We have a few developments to share in the high speed camera world. Things have been somewhat quiet in the phone front as the high speed component feature was relegated to a footnote in 2019 after a great 2017 and 2018 main spec treatment. We may get much better phone slow motion as memory size and speed increases while maintaining the same price range thanks to the fast pace of electronics development.
Sony just announced their latest RX VII camera which means that an RX10 and maybe a new RX VA version will show up before the year is over. We were not happy with the feature being stagnant in resolution and speed on the RX series for 3 years in a row now. Sure AF and overall speed have increased when it comes to other parts of the camera but the high frame rates remain frozen in 2016 specs. In the meantime, we have a few new things to show you.→ Continue Reading Full Post ←
It’s been a while since we’ve covered the fps4000 camera mainly due to development time taking longer than initially estimated. However, Graham Rowan the engineer behind the camera has now posted the first 4k 480fps footage shot in RAW on the fps4000 camera which uses a sophisticated memory arrangement on the onboard super-fast flash RAM to be able to record lengths of time unimaginable before on slow motion cameras at high resolution.
This camera is a very different kind of technology from regular high-speed cameras that record to volatile DRAM. The fps series records to flash chips that are soldered to the mainboard and allow a variety of frames rates and resolutions depending on the sensor used but all is saved on the flash memory as a non-volatile stream of data. Modern SSD chips are so good at re-allocating reading and writing bits that the life of the components is now measured in decades of regular use instead of a few years. The fps4000 is using this technology fully to enable memory bandwidth magnitudes greater at a significantly reduced cost.→ Continue Reading Full Post ←
The Tesla500 Youtube Channel is at it again with an impressive build and experiment. David Kronstein the creator of the Chronos has attached a camera to a specially modified mower and blade assembly to shoot what a lawnmower does directly on the blade’s edge. The mower was only run at 1/2 speed, to avoid a camera failure, resulted in about 180 G-forces at the edge of the camera.
Needless to say, it really shows how good the camera is at withstanding abuse. While we do not condone you do this with any camera it is cool to know it can be done and still have beautiful high speed imagery to go with it. Congrats to David for the successful build! The G-forces involved would kill any living thing with a brain in seconds hence why a camera is a good subject, Please don’t try this at home! Watch the video below:→ Continue Reading Full Post ←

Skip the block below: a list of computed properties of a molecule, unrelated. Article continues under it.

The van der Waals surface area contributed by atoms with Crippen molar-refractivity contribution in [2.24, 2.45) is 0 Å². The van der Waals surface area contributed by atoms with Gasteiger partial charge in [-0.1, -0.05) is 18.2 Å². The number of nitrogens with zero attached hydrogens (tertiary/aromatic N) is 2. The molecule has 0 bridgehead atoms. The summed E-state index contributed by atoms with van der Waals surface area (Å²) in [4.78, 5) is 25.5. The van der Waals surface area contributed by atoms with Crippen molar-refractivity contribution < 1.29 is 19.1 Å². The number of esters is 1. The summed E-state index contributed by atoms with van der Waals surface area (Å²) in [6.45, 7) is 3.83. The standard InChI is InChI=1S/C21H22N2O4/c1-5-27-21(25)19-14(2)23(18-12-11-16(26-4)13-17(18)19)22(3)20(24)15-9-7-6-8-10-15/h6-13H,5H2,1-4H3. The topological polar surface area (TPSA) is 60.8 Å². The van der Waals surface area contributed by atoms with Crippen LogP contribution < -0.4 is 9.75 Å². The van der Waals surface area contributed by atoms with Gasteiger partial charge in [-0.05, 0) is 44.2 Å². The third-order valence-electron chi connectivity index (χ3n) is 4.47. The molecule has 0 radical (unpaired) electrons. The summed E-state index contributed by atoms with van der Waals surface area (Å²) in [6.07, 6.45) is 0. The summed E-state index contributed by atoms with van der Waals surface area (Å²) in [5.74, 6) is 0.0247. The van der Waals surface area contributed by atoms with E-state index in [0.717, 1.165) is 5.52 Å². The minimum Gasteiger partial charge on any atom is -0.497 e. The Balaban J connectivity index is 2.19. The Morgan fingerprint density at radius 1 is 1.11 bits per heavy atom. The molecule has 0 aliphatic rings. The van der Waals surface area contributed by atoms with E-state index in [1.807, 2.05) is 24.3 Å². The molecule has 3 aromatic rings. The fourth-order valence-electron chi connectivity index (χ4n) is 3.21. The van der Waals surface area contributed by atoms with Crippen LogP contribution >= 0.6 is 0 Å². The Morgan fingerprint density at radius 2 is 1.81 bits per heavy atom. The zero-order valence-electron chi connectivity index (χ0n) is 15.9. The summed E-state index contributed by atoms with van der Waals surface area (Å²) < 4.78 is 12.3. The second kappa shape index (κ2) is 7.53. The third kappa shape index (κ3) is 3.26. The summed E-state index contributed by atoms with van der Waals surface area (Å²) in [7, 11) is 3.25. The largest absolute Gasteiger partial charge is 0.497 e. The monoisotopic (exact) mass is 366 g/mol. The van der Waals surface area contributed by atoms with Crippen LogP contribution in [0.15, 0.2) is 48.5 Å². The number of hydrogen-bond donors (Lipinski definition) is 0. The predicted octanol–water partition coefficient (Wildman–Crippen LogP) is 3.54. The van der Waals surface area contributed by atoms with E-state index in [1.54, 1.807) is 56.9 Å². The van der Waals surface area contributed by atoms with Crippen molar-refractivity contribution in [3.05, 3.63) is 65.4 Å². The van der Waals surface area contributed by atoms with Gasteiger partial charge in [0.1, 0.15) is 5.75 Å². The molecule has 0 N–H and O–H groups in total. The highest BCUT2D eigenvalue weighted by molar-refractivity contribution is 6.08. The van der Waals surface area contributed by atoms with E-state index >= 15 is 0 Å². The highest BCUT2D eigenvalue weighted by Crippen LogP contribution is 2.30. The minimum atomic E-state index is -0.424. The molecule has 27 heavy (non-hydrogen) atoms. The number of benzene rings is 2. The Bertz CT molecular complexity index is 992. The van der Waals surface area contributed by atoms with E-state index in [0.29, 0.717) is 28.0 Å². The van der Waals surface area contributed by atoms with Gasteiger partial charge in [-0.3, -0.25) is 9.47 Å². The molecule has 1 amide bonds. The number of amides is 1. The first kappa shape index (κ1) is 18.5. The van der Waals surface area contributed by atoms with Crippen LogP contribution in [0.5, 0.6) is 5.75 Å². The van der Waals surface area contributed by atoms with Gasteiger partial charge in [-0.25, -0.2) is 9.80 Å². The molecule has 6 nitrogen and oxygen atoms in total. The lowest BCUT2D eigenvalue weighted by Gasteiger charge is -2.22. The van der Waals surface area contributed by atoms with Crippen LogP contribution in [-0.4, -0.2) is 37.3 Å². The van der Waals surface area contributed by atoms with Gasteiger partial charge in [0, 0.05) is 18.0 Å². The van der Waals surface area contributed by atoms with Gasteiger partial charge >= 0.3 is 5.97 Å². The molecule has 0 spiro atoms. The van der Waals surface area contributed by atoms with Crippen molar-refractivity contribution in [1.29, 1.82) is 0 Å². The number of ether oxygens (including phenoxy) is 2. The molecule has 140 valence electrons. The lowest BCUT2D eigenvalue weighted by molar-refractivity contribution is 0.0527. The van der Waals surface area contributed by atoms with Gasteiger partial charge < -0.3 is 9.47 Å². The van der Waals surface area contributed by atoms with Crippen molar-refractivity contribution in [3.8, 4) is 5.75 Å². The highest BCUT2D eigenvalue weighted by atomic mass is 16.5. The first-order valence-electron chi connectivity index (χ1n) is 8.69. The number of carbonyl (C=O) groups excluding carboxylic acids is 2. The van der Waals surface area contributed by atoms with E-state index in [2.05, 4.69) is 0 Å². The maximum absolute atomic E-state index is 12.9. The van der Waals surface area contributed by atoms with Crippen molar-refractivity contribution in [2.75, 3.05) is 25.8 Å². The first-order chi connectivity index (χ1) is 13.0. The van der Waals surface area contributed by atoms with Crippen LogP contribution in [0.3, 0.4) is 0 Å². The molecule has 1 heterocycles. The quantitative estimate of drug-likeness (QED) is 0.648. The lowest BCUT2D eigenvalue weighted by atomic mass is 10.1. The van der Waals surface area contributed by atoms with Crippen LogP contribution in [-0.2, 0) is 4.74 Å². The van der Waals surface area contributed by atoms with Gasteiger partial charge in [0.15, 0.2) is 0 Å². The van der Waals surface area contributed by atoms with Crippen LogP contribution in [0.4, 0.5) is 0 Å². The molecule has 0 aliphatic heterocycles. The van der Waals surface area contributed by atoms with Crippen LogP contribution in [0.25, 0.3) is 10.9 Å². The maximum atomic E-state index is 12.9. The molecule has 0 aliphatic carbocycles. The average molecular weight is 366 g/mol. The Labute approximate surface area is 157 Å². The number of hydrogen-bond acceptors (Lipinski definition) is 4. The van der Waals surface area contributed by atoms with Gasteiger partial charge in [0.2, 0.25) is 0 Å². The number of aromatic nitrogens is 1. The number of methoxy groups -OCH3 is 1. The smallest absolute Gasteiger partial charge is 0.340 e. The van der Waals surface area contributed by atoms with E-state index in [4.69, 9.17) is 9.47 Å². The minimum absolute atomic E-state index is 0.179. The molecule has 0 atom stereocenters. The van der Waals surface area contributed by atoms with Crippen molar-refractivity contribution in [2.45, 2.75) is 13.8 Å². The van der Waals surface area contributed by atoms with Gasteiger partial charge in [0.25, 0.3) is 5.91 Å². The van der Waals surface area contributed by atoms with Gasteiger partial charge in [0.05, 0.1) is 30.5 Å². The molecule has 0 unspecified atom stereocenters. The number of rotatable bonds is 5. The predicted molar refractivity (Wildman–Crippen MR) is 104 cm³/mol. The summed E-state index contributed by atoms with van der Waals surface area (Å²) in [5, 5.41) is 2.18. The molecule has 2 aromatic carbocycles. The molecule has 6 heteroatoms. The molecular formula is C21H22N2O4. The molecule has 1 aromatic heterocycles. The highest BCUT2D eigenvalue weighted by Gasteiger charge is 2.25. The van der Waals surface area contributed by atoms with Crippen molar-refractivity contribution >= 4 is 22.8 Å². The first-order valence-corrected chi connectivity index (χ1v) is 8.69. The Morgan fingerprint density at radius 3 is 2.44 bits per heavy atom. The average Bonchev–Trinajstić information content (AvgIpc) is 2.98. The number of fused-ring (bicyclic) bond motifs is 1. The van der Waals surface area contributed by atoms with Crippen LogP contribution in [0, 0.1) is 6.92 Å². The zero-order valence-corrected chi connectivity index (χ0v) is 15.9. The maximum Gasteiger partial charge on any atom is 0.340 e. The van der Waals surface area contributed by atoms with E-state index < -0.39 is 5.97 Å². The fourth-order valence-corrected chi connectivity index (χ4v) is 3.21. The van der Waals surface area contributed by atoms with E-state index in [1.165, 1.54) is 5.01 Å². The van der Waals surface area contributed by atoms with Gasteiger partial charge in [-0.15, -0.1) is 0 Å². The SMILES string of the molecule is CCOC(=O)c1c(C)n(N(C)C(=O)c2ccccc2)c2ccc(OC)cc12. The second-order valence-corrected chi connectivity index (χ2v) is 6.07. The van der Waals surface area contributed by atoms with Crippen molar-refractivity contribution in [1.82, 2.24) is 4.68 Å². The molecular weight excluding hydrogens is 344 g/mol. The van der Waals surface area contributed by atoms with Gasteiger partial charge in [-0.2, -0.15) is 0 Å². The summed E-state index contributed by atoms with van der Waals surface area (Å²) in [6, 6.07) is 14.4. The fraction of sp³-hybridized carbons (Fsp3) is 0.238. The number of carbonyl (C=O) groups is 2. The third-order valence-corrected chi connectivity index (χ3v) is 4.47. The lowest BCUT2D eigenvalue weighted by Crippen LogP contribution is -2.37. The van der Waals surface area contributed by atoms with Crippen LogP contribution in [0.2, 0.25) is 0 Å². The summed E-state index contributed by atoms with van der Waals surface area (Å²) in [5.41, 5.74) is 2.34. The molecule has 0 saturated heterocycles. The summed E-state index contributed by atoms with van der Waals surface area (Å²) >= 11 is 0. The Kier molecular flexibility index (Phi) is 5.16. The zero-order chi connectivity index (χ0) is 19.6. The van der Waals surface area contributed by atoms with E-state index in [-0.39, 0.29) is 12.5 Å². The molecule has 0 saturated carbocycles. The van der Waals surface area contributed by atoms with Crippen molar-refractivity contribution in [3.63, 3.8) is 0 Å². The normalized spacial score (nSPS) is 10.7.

Ever wondered how super slow motion in the past was capable of multi-thousand fps performance with just film exposures? Well, they used customized camera rigs that combined multiple rolls of films, mirrors, and synch cables to essentially get a result beyond what the limitations of the equipment forced upon the shooter.
In a very cool video by Camera Tech on Youtube from 2015 they were able to get a custom mirror rig to shoot simultaneously on two GoPro cameras with a semi-translucent angled mirror that splits the light to each camera lens by 50% making it possible to sum both frame rates in post by alternating the frames captured by both cameras with a very slight time difference equivalent to 1/frame rate expected.→ Continue Reading Full Post ←
The Chronos 1.4c team based in B.C. Canada has been hard at work unleashing the features of the camera hardware and adding software features that should make the camera more valuable to video professionals everywhere. The new firmware adds HDMI live mirroring support for monitoring which is clean and lets you record its output. Another feature is the inclusion of native CinemaDNG save format image sequences which retain 16bits of color data and allow you to really streamline the workflow without time-consuming conversions.
In our testing over the last 4 days, we have really put the firmware “available here” through its paces and found very minimal issues in the software related to usability but no freezes and rock solid operation over around 14hrs of operation. By saving to CinemaDNG we have no issues with cards getting write space errors due to saving the 1.8MB files individually. We feel this format is really unleashing the camera’s quality fully with a faithful sensor capture representation.→ Continue Reading Full Post ←
The Chronos 1.4 team has been hard at work on firmware improvements. The latest pre-released software patch shared with HSC improves the h.264 file quality at the pixel level by using a new demosaic algorithm to better match the real camera output. We did a few sample tests to see how big an improvement it is and also to maybe ditch the slow and space eating RAW 16bit workflow which is our preferred file saving format as it retains all the sensor information.
The new improvements are already available to the community as a beta in this post. It is very stable it should immediately improve the way you work with the camera. Also, a new roadmap of upcoming firmware releases was shared in the forums which include HDMI monitoring and a complete OS change to Debian Linux from the current Arago distro for the camera which should improve development and speed in implementing features.→ Continue Reading Full Post ←